Research conducted by animal behaviour experts challenges the basis of breed specific legislation designed to protect the public from 'dangerous' dogs.
A team from the University of Lincoln, UK, concluded that rather than making people safer, current legislation could be lulling them into a false sense of security.
Dr Tracey Clarke and Professors Daniel Mills and Jonathan Cooper from Lincoln's School of Life Sciences set out to discover the source of people's perceptions about 'typical behaviours' associated with different breeds of dog. Their findings were recently published in the journal Human Animal Interaction Bulletin published by the American Psychological Association, in a freely available paper "Acculturation – Perceptions of breed differences in behavior of the dog (Canis familiaris)".
Professor Mills said: "This work provides good scientific evidence to explain why the pursuit by governments of breed specific legislation to reduce the risk of harm to citizens is not only doomed to failure, but also giving people a false sense of security, which may actually be making the situation worse."
The researchers applied a theory known as the 'contact hypothesis' - used by sociologists to understand the origin of racial stereotyping and other forms of prejudice.
They surveyed more than 160 people to examine if their contact with dogs influenced their tendency to believe populist and negative breed stereotypes.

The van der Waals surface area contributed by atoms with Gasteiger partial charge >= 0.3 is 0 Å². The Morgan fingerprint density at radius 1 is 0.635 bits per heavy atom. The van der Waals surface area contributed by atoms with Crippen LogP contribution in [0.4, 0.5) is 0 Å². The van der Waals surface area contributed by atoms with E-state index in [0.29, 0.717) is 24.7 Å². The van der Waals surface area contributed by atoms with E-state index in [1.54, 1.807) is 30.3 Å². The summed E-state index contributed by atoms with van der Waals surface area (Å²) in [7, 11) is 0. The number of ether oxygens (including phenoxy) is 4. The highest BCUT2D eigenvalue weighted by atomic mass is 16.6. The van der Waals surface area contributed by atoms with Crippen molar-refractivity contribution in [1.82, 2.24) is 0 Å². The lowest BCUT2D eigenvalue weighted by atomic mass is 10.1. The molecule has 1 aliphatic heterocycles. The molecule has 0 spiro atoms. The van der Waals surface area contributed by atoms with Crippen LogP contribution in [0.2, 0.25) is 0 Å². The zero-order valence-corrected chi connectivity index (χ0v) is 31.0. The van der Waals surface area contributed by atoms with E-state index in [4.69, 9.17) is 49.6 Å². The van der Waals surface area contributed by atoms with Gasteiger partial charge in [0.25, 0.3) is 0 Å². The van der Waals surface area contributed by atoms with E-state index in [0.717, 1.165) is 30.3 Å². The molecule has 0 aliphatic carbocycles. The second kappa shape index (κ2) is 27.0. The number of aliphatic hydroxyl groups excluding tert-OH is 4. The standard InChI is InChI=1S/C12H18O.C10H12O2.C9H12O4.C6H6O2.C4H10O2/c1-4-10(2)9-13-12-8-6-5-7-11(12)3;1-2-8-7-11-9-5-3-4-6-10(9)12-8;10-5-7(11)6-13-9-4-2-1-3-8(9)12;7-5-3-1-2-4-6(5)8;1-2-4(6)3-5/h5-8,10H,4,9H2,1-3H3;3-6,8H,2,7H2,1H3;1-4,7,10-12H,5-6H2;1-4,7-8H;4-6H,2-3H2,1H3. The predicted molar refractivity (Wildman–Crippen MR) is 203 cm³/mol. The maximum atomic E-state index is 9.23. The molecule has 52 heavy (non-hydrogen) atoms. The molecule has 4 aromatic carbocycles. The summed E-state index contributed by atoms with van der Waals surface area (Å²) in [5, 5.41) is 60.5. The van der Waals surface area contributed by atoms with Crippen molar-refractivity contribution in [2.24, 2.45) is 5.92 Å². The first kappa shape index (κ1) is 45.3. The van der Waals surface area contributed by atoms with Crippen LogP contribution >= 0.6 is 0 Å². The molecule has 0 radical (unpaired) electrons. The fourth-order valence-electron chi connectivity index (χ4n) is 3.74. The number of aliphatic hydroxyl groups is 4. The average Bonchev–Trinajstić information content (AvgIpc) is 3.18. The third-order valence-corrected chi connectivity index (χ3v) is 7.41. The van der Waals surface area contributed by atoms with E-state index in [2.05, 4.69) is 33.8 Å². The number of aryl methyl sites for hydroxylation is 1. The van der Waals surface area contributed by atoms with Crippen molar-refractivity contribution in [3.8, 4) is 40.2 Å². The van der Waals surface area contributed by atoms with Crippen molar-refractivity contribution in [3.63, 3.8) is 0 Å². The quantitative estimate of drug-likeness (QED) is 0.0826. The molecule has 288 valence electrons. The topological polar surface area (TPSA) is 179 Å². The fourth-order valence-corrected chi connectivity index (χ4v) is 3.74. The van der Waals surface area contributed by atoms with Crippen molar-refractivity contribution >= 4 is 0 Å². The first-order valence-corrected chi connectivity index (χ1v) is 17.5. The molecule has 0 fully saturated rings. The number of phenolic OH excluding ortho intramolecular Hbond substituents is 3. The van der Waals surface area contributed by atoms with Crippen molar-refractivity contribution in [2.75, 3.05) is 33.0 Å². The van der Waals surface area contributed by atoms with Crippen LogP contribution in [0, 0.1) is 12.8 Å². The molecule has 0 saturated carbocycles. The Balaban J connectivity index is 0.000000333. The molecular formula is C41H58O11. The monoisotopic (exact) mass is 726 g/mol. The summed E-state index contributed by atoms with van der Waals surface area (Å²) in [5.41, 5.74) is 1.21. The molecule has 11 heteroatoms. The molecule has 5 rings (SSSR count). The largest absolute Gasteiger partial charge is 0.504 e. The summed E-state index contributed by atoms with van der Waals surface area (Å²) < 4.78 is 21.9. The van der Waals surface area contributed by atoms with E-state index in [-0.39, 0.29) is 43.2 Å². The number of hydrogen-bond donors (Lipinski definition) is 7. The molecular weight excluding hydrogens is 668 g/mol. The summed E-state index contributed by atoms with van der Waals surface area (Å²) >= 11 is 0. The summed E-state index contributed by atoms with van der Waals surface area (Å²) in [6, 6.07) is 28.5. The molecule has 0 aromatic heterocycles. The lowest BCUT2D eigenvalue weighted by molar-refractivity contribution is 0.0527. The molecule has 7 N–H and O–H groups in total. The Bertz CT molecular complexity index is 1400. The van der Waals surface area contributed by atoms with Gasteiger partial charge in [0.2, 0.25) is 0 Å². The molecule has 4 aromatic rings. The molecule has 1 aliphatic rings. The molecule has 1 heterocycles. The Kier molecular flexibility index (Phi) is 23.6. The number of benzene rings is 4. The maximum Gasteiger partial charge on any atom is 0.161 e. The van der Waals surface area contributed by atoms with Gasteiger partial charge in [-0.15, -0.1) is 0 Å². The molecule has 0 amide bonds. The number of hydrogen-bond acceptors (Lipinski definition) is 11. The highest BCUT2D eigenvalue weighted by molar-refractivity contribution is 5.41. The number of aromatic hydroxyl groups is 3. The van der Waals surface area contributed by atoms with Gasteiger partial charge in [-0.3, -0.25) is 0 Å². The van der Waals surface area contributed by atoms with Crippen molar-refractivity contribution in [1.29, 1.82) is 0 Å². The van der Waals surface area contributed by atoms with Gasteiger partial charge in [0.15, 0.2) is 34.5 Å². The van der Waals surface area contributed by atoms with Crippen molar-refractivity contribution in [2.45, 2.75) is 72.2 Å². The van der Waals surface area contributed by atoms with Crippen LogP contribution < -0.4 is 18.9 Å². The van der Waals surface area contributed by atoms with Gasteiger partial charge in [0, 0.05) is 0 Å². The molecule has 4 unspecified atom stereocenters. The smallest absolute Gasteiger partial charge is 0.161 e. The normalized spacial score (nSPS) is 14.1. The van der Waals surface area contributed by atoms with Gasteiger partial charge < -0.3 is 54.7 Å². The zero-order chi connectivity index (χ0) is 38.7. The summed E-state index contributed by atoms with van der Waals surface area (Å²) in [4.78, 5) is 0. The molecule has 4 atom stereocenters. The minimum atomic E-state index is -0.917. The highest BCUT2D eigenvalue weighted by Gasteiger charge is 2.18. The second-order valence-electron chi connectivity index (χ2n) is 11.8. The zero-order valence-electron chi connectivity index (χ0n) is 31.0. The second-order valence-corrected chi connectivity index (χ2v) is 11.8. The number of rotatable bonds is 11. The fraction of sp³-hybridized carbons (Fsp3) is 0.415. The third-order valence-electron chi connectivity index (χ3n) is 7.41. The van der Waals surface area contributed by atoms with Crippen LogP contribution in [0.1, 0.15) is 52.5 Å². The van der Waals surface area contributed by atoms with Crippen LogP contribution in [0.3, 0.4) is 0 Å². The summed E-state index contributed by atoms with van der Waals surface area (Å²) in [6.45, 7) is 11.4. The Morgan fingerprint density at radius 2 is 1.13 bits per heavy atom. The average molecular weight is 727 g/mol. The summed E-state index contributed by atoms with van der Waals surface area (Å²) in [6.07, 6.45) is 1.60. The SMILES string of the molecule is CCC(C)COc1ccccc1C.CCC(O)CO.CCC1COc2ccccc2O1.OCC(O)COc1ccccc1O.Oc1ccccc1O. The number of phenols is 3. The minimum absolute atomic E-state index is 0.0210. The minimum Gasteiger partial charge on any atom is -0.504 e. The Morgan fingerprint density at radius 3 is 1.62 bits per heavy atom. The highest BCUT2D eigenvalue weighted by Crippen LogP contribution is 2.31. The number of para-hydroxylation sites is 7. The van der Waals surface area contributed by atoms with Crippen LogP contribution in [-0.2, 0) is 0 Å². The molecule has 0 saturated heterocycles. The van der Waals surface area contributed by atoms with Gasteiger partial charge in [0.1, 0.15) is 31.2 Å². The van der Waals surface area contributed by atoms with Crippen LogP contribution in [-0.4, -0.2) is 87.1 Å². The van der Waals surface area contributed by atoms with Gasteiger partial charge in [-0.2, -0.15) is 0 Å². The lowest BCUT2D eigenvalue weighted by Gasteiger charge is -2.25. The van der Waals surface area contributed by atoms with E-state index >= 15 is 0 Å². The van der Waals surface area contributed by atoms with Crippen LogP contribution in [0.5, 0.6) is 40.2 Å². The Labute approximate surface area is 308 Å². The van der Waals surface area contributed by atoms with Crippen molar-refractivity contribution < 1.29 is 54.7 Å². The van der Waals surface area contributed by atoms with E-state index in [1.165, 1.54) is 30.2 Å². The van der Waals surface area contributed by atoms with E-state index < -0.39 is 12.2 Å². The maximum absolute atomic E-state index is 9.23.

They found significant variations in attitudes between people who owned dogs or had regular contact with them, and those who did not. More than half (54%) of respondents who identified themselves as "experienced or knowledgeable" of dogs disagreed with the statement that some breeds are more aggressive than others. Only 15% of respondents who said they had little or no experience of dogs held the same view.
Similarly, more than half of the "experienced" respondents felt there was no valid reason for breed specific legislation, whereas less than 1 in 10 of the inexperienced respondents felt the same.
The results were consistent with the prediction that not just the level but also the quality of contact with dogs are major influences on the tendency to believe populist breed stereotypes, despite scientific evidence which challenges the validity of such generalisations.
The variability within a breed is nearly always greater than the variability between breeds for behavioural traits, meaning while there may be differences on average, when it comes to assessing the likelihood that a particular individual will behave in a certain way generalisations are often unsound. The type of person attracted towards certain breeds and encouraging certain behaviours may be a much better predictor.
It was discovered that a dog's visible characteristics informed strong attitudes, resulting in over-generalisation. Not only bull-breeds but also those with much more superficial characteristics such as being well-muscled, or even short-haired, were stigmatised more often as dangerous by those with less experience or knowledge of dogs.
Attraction to certain types on the basis of their appearance, can then lead to these being preferred for use as a weapon or status dog, creating a self-fulfilling prophecy about their behaviour through environmental rather than genetic effects.
The team suggest that further scientific research is needed to improve understanding of the origins and basis of negative breed stereotypes, and that this in turn should be used to inform future legislation.
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